It’s said that artists and scientists, no matter which subject they’re researching, are always investigating themselves at the same time. In the case of Jack’s projects, at the same time that he’s crunching census data and scraping newspaper articles, he’s often using data to make sense of his identity as a Chinese-Australian in the context of Australian society.
He’s noticed that public conversations around Chinese-Australians are often coloured by links to national security (shades of the ‘Yellow Peril’ hysteria of yore), and that Asian Australians are underrepresented in politics. Jack wanted to know - was he imagining these problems, or were they real? So he turned to his tool of choice - data visualisation.
Jack first showed visualisations attempting to map the true diversity of Sydney. Conventional choropleth maps tend to paper over the fine details with general averages, and using conveniently available boundaries (such as local government areas) which may not be directly relevant to the data set at hand. In the case of mapping diversity, it’s important to see how different cultures live side by side, as well as how they concentrate in particular suburbs. So Jack chose a mapping approach that used one dot for every 5 people speaking a certain language at home. Looking at the average faces of Liberal and Labor MPs however, the same diversity isn’t quite as apparent:
These were generated using open source Face Morpher software, using photos from Australian Parliament House. Jack first posted about this project earlier this year. How are different cultural groups are spoken about in the media? Jack scraped newspaper articles that included the phrases ‘Chinese-Australian’, ‘African-Australian’, ‘Lebanese-Australian’ and ‘Indian-Australian’ to find out.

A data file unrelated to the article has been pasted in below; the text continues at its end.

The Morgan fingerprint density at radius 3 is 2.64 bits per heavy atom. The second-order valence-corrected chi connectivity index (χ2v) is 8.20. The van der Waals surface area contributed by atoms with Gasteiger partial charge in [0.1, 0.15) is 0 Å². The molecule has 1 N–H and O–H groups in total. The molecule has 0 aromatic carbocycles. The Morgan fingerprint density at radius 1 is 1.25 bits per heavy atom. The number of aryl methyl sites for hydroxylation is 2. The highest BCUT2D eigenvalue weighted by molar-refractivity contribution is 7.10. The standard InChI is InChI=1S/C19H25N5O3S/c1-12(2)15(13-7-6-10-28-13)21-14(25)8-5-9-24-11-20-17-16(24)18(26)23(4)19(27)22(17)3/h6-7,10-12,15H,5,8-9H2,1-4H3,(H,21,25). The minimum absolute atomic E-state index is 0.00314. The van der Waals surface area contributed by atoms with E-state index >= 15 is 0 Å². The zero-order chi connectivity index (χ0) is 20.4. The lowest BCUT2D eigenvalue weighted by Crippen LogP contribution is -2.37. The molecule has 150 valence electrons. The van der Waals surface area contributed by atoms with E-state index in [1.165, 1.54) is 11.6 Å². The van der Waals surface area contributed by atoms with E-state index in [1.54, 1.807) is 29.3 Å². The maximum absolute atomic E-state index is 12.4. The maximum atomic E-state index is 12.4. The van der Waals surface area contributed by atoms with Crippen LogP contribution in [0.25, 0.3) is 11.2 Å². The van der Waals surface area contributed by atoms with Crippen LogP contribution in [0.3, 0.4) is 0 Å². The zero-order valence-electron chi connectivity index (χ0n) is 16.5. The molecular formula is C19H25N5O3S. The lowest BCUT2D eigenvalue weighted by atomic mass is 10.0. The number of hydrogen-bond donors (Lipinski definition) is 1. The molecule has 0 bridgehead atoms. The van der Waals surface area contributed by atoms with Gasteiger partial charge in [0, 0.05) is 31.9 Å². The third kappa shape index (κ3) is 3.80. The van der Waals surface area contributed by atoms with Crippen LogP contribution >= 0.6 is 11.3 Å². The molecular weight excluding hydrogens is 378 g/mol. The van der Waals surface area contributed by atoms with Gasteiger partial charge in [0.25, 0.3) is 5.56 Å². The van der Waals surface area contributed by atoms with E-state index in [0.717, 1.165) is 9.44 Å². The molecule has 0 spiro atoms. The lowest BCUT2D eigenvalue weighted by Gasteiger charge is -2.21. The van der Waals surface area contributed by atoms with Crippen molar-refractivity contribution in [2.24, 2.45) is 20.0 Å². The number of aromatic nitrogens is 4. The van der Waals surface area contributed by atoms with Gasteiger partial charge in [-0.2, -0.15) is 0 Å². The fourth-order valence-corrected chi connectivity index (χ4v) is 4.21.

Sure enough, articles with the phrase ‘Chinese-Australian’ showed a high number of noun phrases such as ‘defence’, ‘foreign investment’ and ‘communist party’, (as well as ‘Mr Fitzgibbon’ - the former defence minister whose connection to a Sydney businesswoman came under scrutiny for her supposed links to the Chinese government). It seems the public conversation around Chinese-Australians does exhibit some signs of ‘Yellow Peril 2.0’. Conversations around ‘African-Australians’, on the other hand, were ominously tinged with many mentions of ‘CCTV’, ‘police officer’ and ‘young people’. Branching into other subject areas, Jack has recently been looking into gambling in Sydney. One interesting connection he turned up was the link between Star Casino shuttle bus routes and corridors of Chinese Australians living in Sydney. Is it a strange coincidence that the bus seems to stop mostly in areas where Chinese is spoken at home - or rather a savvy business decision?
With the help of Small Multiples intern Beth Koulyras, Jack also turned his attention to the general connection between gambling machine locations and social disadvantage:
He also used the dot mapping technique to provide voting pattern maps at the highest resolution possible - one data point per person:
As Jack concluded: Making sense is hard, but luckily we have data visualisation to help us make sense of the world - and groups of people like last night’s attendees who are passionate to use it. Especially with topics that tend to generate heated and polarised opinions, perhaps data can help balance the debate and bring us together.